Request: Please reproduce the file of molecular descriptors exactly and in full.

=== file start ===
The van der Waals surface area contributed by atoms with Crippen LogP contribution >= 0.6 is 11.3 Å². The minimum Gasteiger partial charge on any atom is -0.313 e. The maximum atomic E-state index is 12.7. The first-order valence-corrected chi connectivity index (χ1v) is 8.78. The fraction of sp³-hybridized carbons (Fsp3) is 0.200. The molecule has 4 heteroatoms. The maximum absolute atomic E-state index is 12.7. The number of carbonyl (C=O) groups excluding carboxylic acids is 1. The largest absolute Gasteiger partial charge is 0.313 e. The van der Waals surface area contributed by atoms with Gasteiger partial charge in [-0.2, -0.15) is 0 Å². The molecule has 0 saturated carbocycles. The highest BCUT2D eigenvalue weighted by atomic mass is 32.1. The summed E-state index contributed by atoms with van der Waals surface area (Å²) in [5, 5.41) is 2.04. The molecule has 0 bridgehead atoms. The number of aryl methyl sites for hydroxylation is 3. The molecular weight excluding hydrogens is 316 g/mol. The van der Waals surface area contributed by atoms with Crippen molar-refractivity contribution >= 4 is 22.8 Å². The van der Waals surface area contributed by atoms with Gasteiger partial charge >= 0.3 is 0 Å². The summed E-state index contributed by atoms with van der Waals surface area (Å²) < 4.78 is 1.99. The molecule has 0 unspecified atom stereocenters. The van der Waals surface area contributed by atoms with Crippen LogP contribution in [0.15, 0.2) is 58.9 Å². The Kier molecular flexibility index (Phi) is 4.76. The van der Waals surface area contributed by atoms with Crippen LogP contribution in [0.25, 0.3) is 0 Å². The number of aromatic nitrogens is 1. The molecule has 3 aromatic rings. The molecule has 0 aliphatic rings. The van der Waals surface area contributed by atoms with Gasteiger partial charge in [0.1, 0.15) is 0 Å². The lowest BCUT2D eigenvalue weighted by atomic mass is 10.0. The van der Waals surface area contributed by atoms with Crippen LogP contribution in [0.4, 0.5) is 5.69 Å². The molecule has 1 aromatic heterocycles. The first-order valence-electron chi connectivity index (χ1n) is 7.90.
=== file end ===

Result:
The van der Waals surface area contributed by atoms with Crippen LogP contribution >= 0.6 is 11.3 Å². The minimum Gasteiger partial charge on any atom is -0.313 e. The maximum atomic E-state index is 12.7. The first-order valence-corrected chi connectivity index (χ1v) is 8.78. The fraction of sp³-hybridized carbons (Fsp3) is 0.200. The molecule has 4 heteroatoms. The maximum absolute atomic E-state index is 12.7. The number of carbonyl (C=O) groups excluding carboxylic acids is 1. The largest absolute Gasteiger partial charge is 0.313 e. The van der Waals surface area contributed by atoms with Gasteiger partial charge in [-0.2, -0.15) is 0 Å². The molecule has 0 saturated carbocycles. The highest BCUT2D eigenvalue weighted by atomic mass is 32.1. The summed E-state index contributed by atoms with van der Waals surface area (Å²) in [5, 5.41) is 2.04. The molecule has 0 bridgehead atoms. The number of aryl methyl sites for hydroxylation is 3. The molecular weight excluding hydrogens is 316 g/mol. The van der Waals surface area contributed by atoms with Crippen molar-refractivity contribution >= 4 is 22.8 Å². The van der Waals surface area contributed by atoms with Gasteiger partial charge >= 0.3 is 0 Å². The summed E-state index contributed by atoms with van der Waals surface area (Å²) < 4.78 is 1.99. The molecule has 0 unspecified atom stereocenters. The van der Waals surface area contributed by atoms with Crippen LogP contribution in [0.15, 0.2) is 58.9 Å². The Kier molecular flexibility index (Phi) is 4.76. The van der Waals surface area contributed by atoms with Crippen LogP contribution in [0.25, 0.3) is 0 Å². The number of aromatic nitrogens is 1. The molecule has 3 aromatic rings. The molecule has 0 aliphatic rings. The van der Waals surface area contributed by atoms with Gasteiger partial charge in [0.1, 0.15) is 0 Å². The lowest BCUT2D eigenvalue weighted by atomic mass is 10.0. The van der Waals surface area contributed by atoms with Crippen LogP contribution in [0.4, 0.5) is 5.69 Å². The molecule has 1 aromatic heterocycles. The first-order valence-electron chi connectivity index (χ1n) is 7.90.